While in the process, when do you let yourself “off the hook?” How do you know you’ve reached the end of it? How do you know if you’re in truth and not merely trying to escape into delusion?
We teach so often that what counterbalances the emotional responses is the intellect. So this is how you check yourself. Ask: “Am I continuing to step into my life based upon trying to run away from what feels bad and, in that running away, only using more emotions to cover up?” Such impulse to escape might look like eating a whole plate of chocolate chip cookies, resorting to drugs or drink, planning a trip to Disneyland or resorting to other artificial means of making oneself “feel better.”
If you determine that you are only self-soothing, letting your emotions lead, you can step back and ask, “OK, how can I use my intellect to take me into what’s next? How can I sort out this problem step-by-step, from a logical approach?
Let’s say your “spiral” was started by some sort of crisis or simply having found yourself in a situation that you’re very uncomfortable with. What can you do about it? First, make a list of logical steps you need to take towards resolution. It’s not as much about your making yourself feel better in order to override the feelings, it’s about you taking very systematic action towards resolution…if that is in direct relationship to solving the situation.
Sit down and ask yourself, “What can I do about the problem?” Not, “What can I do to make me feel better?” When you’re at that level of using your intellect to detangle emotional issues, you’ll be at a level of clear thinking. Certainly there may be a little internal whine of, “But I want to feel better” and it’s ok if that’s intertwined with what you’re doing. In fact, try to take care of yourself physically as much as possible while you work out the logical steps toward resolution.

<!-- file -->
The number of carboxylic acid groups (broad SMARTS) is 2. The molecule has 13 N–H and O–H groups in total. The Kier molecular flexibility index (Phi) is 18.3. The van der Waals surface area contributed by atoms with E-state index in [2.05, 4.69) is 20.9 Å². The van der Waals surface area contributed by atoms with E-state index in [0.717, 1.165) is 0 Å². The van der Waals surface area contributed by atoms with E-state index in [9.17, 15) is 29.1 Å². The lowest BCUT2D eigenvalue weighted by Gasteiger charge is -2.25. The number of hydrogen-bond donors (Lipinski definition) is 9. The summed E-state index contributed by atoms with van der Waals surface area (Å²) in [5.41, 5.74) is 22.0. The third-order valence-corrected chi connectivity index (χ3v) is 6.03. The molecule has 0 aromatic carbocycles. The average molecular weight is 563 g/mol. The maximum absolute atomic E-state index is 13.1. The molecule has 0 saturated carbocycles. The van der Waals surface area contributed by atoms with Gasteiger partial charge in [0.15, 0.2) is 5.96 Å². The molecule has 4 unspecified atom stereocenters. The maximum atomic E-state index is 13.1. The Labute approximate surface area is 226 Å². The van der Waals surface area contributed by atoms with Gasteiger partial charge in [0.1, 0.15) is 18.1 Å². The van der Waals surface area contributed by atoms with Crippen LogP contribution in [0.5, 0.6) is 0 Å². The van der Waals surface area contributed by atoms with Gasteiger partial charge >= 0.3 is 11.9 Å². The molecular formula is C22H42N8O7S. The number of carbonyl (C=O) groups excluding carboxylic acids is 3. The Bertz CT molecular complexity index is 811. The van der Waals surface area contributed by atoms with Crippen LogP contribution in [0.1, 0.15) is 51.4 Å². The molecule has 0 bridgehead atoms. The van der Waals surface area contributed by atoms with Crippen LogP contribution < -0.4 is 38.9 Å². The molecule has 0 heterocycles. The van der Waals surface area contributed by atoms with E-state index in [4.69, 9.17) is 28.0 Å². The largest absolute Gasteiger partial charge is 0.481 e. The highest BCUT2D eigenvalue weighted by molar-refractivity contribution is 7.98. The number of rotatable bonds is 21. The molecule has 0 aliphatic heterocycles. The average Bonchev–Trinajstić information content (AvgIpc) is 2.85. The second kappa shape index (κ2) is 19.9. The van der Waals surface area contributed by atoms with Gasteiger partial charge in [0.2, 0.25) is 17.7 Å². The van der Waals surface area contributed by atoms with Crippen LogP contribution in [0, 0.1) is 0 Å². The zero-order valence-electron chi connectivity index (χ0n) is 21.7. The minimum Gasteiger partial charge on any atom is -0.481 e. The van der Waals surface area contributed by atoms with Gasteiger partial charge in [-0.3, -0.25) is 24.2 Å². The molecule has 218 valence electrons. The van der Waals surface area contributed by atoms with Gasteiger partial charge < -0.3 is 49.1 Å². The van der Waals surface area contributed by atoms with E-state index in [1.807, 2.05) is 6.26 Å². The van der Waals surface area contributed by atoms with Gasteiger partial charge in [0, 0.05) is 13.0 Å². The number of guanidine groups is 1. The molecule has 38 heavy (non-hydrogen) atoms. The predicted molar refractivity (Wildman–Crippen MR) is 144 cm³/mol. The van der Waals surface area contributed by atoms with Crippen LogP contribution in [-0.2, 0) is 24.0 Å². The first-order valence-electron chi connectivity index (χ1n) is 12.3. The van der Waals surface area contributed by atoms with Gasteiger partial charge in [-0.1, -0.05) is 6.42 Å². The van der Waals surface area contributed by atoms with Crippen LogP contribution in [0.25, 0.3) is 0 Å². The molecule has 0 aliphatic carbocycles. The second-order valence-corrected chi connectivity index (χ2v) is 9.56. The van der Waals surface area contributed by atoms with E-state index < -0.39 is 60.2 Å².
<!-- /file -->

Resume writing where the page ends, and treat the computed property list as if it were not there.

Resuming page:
Continually check in with yourself and ask, “Am I taking action to solve this situation on a practical level or am I just nursing my wound?”
Those are two different actions and you’ll have very different results. The practical action, based upon reasonable, clear thinking, will have a positive result. If the action is just to cover up the emotion, the emotion will get stronger—it has to in order to get you to understand that this isn’t about covering up anything, it’s about taking you into clear thinking and seeing the wisdom that is required to develop clear thinking. It's also about creating a system to achieve resolution and systems of resolution are going to be as different as individuals and the different challenges they’re presented with. Everyone has to find their own system through the experience of the “spiral” as a propellant.